Travel and transportation services dropped by £16.7 billion in the second quarter of 2020 but there is cause for optimism in ONS figures released today about how Covid 19 has affected the UK economy, Say leading tax and advisory firm Blick Rothenberg.
Sunil Bhavnani, technical director at Blick Rothenberg said: “Import services, representing economic gains brought into the UK from overseas, saw a fall of 31.8% (some £16.7 billion) in the second quarter of 2020 when compared to the same quarter last year. However, there was also news for positivity as exports of goods increased significantly in quarter three of this year when compared to the previous three months.”
He added: “The data released by the Office of National Statistics (ONS) on the impact of the pandemic on the UK confirms the impact on the economy of COVID-19 in the earlier part of the year but also provides some cause for positivity for a bounce back when restrictions are fully lifted.”
Sunil said, “Imports of travel and transportation declined by £16.5 billion in the quarter to June 2020 demonstrating the severe impact that travel bans and home working on some parts of the economy. This will include the large impact of the decline in overseas visitors reducing UK tourism. Recent lockdowns and tier restrictions will no doubt give rise to further depression in these markets due to the impact on the ability of people to travel.”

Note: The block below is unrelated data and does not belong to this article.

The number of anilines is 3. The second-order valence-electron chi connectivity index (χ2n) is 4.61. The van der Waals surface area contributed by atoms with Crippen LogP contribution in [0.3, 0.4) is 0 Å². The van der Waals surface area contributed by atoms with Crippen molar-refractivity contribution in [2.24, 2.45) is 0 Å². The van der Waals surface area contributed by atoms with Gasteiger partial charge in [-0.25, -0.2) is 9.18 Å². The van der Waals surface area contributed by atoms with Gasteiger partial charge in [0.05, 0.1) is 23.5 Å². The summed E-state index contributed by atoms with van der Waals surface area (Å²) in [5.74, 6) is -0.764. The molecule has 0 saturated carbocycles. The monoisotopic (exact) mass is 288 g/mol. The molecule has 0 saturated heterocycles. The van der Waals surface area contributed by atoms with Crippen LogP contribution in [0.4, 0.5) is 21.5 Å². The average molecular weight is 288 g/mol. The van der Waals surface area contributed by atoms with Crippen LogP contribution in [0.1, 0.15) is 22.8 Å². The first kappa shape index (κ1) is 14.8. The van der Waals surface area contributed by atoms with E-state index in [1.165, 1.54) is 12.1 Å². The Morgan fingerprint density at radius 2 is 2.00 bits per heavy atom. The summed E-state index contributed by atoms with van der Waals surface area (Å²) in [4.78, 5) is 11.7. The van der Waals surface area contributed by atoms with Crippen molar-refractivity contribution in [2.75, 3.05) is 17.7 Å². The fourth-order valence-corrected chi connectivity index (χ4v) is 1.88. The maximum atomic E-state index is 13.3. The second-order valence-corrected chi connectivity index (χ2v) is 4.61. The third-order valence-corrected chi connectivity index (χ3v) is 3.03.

He added: “There is room for optimism though as the ONS release also demonstrates that exports of goods (excluding precious metals) increased by £14.1 billion from the second quarter of this year. Whilst this is still £14 billion short of the same quarter last year it demonstrates that the economy was quick to start rebounding once restrictions were lifted and consumer confidence increased.”
Sunil said: “A significant part of the quarterly increases this year was due to an additional £4.3 billion of exports of motor vehicles, with this industry particularly affected during Q2 and further demonstrating the impact on travel restrictions on the decision making of consumers.”